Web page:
Rob Di Vita, buyers advocate with National Property Buyers in Melbourne was out to dinner with some friends a few weeks ago. Being in real estate, the conversation eventually (or inevitably) turned to the housing market.
The immediate future of the market was widely speculated; one of Rob’s friends (for the purposes of this article, let’s call him Chris), who had sold recently and was looking to buy believed ardently that prices were going to drop. Not only that, but were going to drop significantly.
Chris’ plan was to take advantage of the anticipated drop in value and pick something up in the new year comfortably under current prices.
Rob’s response was simple: are you sure?
Chris was confident in his read of the market based on the available information and despite the ensuing conversation left diner still strong in his conviction that prices would drop.
However, gazing into the real estate crystal ball will only ever reveal at best a prediction of things to come. You can second guess the market, but do it at your own peril.
It is very interesting to look back at the commentary over the last 12 to 18 months and compare the predictions made to the events that transpired.
At the end of 2014 and the early days of 2015, there was an expectation that the boom of the previous two years was coming to an end. 2015 would be a year of slowing down.
Core Logic research director, Tim Lawless was quoted by ABC News Online in January of this year that the investor driven surge in Sydney and Melbourne over 2013-2014 would likely “moderate” over 2015.
Greg Jericho of The Guardian (view article) wrote in November 2014 that there was good news for those who were “worried that housing prices are growing too fast [as] the boom seems to have peaked.” Looking at the below data from June 2011 to September 2014, it would seem that could have been the case:
Domain Group wrote in May of 2014 that the “biggest property boom in a decade” in Sydney had come to a close, following the release of Australian Bureau of Statistics.
The stats from the ABS as reported by Domain showed that a 5.4% increase in prices in the December 2013 quarter had not continued and prices had dropped to 2.4% in the first quarter of 2015.
Domain Senior Economist Dr Andrew Wilson said that the figures were “the final nail in the coffin of Sydney’s property boom.”
Fast forward to today and the market will look back at 2015 having seen records smashed.
Contrary to predictions, Sydney didn’t slow down and blasted its way to a $1million median house price in the June quarter, having increased a massive 22.9% YoY.
Melbourne recorded a 10.3% increase in median house prices over the 2014-15 financial year.
Predictions made 12 months ago don’t seemed to have transpired.
There has been speculation that prices will begin to drop as of next March for two years before rising again. However, those who are waiting to take advantage of these forecasted drops may want to reconsider their strategy.
Buyers should remember that these predictions are still only predictions. 12 months ago, Sydney, and the larger property market was anticipated to slow. And then look what happened.
In fact, only this week has Domain Group reported that a survey by the New South Wales division of the Australian Property Institute has revealed that a significant number of property professionals expect the booms in Sydney and Melbourne to continue for at least another six months.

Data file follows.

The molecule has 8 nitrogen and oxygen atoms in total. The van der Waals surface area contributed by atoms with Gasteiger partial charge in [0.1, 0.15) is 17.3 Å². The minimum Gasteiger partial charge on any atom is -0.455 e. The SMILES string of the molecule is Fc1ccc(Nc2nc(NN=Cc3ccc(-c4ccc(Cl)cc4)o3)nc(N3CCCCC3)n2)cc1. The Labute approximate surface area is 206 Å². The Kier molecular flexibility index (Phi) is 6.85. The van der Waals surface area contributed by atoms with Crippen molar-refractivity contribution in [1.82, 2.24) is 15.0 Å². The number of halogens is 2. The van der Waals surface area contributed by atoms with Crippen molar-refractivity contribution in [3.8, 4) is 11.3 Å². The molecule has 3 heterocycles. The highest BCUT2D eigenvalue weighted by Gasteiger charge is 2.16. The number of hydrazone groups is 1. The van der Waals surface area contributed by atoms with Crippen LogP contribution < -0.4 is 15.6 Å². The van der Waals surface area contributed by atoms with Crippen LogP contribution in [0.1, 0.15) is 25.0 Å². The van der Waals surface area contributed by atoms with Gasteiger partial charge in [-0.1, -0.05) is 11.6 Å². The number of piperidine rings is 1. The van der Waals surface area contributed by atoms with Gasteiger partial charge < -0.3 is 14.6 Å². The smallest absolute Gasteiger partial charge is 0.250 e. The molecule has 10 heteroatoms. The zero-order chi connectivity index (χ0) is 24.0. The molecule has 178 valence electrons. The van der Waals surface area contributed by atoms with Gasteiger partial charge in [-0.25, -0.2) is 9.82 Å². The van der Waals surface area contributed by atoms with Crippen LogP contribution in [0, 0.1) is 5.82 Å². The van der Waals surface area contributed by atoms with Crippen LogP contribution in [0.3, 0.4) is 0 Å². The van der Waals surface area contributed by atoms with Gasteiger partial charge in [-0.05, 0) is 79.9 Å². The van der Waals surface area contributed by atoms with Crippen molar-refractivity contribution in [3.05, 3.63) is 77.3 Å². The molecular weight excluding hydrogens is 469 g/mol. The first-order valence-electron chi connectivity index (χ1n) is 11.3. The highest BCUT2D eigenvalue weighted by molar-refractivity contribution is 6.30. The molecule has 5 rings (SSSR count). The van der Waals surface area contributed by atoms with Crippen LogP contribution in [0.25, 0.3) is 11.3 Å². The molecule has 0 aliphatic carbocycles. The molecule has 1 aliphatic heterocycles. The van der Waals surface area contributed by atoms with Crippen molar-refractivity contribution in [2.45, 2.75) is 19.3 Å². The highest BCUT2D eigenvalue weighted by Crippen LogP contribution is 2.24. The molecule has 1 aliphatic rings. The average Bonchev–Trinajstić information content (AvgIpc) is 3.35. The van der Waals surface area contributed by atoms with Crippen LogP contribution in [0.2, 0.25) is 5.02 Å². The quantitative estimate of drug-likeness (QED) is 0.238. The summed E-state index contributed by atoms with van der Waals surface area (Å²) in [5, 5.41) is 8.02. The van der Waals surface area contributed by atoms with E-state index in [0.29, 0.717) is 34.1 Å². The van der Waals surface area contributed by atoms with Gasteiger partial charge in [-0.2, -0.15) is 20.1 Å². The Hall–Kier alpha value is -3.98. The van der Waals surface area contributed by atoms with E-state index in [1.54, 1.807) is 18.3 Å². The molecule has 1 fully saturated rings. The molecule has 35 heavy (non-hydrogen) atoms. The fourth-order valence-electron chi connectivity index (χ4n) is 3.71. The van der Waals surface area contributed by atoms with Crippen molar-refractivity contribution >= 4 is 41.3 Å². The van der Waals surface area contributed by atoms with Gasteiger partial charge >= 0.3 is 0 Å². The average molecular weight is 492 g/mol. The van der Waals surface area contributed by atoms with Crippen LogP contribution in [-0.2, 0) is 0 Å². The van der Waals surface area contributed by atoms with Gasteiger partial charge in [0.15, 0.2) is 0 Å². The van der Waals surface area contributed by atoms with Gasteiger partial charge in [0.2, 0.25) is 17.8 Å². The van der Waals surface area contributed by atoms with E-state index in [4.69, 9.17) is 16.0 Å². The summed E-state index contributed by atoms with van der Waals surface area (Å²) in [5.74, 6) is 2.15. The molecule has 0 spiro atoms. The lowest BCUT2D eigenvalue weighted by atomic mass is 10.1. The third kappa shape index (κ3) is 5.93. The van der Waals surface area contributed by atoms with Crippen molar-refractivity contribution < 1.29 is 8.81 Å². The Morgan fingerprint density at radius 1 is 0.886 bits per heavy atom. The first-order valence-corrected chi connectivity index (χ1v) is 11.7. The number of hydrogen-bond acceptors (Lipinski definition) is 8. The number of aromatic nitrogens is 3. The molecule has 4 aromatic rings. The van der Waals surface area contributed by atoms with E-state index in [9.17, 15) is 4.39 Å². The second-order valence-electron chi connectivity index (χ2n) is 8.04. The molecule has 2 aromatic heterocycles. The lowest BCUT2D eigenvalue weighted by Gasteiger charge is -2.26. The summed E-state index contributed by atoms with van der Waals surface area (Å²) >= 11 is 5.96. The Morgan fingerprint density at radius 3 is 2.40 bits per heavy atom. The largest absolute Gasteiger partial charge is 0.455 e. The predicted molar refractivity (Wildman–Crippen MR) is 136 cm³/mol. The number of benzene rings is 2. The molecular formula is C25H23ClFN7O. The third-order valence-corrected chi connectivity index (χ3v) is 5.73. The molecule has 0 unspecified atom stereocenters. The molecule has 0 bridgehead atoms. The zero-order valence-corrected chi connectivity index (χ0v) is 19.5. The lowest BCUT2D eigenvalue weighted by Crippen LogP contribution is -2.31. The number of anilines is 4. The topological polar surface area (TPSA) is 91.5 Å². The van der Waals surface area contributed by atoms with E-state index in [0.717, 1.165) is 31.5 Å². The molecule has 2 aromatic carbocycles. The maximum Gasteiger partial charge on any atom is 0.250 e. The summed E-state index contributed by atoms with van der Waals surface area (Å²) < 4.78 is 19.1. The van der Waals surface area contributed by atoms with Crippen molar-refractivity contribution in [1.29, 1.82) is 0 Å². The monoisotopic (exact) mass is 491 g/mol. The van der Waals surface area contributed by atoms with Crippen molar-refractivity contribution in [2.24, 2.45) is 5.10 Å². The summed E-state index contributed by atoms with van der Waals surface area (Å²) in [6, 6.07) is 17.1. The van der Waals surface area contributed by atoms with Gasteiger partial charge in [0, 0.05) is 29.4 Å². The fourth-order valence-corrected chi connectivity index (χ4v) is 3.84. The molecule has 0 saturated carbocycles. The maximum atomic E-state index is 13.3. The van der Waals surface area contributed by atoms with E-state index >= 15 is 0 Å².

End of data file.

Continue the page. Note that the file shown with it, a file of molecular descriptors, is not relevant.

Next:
44% of the industry professionals surveyed (such as analysts, fund managers, and financiers) believed that Sydney would continue to move upward for another two quarters, while 33% believed growth would continue for another year.
Half of those surveyed also predicted prices would continue to rise in Melbourne for another six months.
These predictions fly in the face of the forecast from Macquarie Bank that prices will decline by 7.5% over the next two years.
If these speculations tell the market anything, it’s that the reality is often that the best time to buy property – good quality property – is yesterday.
The property market will continue to move upward in value over the long term. There isn’t necessarily a golden time to scoop up a property when the market dips.
Currently, buyers are presented with an opportunity to get into the market as price growth seems to be easing.
According to Core Logic RP Data, prices in Melbourne and Sydney have moved 0.6% and 0.3% over the month of October (3.1% and 1.5% over the quarter). The research firm also released their findings of a consumer sentiment survey last week.
The findings revealed that 68% of respondents believed that the housing market is “vulnerable to a significant correction in values.”
Sentiment in the market is certainly feeling that prices will correct in the coming year. However waiting to pick the right time to buy should come secondary to finding the right property to buy.
Attempting to time entry into the market or make the next purchase with the aim of getting good value is very difficult to do. Picking the right time to capitalize on an easing or sloping market to buy is a very challenging task even for property professionals, and will almost always involve a good stroke of luck. More often than not, the market will move beyond buyers if they wait too long for the ideal time.
Securing a good property that has a lot of admirable qualities and good capital growth potential should be the primary objective of every purchase. At the end of the day, it doesn’t matter what stage of the cycle buyers buy, quality is what counts.